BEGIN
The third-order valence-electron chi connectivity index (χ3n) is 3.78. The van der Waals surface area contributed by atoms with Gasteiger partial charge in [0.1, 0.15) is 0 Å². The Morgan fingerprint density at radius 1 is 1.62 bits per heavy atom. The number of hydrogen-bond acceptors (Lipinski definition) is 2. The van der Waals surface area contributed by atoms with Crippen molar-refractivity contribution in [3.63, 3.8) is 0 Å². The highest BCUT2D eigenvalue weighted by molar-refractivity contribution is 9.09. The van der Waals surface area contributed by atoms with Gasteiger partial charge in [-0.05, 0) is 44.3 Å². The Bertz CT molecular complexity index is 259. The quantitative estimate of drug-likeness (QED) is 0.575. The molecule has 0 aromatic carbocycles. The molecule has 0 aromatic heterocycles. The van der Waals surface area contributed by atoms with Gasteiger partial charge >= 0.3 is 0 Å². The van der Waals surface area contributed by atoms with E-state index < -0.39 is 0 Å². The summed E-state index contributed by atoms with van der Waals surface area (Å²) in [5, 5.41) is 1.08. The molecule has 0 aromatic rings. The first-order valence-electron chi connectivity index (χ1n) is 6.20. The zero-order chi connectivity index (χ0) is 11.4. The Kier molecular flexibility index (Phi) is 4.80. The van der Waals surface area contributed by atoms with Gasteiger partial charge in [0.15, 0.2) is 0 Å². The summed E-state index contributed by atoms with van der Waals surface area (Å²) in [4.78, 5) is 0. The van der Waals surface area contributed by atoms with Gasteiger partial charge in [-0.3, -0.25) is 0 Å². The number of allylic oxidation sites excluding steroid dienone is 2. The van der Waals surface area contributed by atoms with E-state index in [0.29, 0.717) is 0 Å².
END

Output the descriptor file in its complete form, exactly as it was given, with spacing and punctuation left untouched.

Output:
The third-order valence-electron chi connectivity index (χ3n) is 3.78. The van der Waals surface area contributed by atoms with Gasteiger partial charge in [0.1, 0.15) is 0 Å². The Morgan fingerprint density at radius 1 is 1.62 bits per heavy atom. The number of hydrogen-bond acceptors (Lipinski definition) is 2. The van der Waals surface area contributed by atoms with Crippen molar-refractivity contribution in [3.63, 3.8) is 0 Å². The highest BCUT2D eigenvalue weighted by molar-refractivity contribution is 9.09. The van der Waals surface area contributed by atoms with Gasteiger partial charge in [-0.05, 0) is 44.3 Å². The Bertz CT molecular complexity index is 259. The quantitative estimate of drug-likeness (QED) is 0.575. The molecule has 0 aromatic carbocycles. The molecule has 0 aromatic heterocycles. The van der Waals surface area contributed by atoms with Gasteiger partial charge >= 0.3 is 0 Å². The van der Waals surface area contributed by atoms with E-state index < -0.39 is 0 Å². The summed E-state index contributed by atoms with van der Waals surface area (Å²) in [5, 5.41) is 1.08. The molecule has 0 aromatic rings. The first-order valence-electron chi connectivity index (χ1n) is 6.20. The zero-order chi connectivity index (χ0) is 11.4. The Kier molecular flexibility index (Phi) is 4.80. The van der Waals surface area contributed by atoms with Gasteiger partial charge in [0.15, 0.2) is 0 Å². The summed E-state index contributed by atoms with van der Waals surface area (Å²) in [4.78, 5) is 0. The van der Waals surface area contributed by atoms with Gasteiger partial charge in [-0.3, -0.25) is 0 Å². The number of allylic oxidation sites excluding steroid dienone is 2. The van der Waals surface area contributed by atoms with E-state index in [0.29, 0.717) is 0 Å².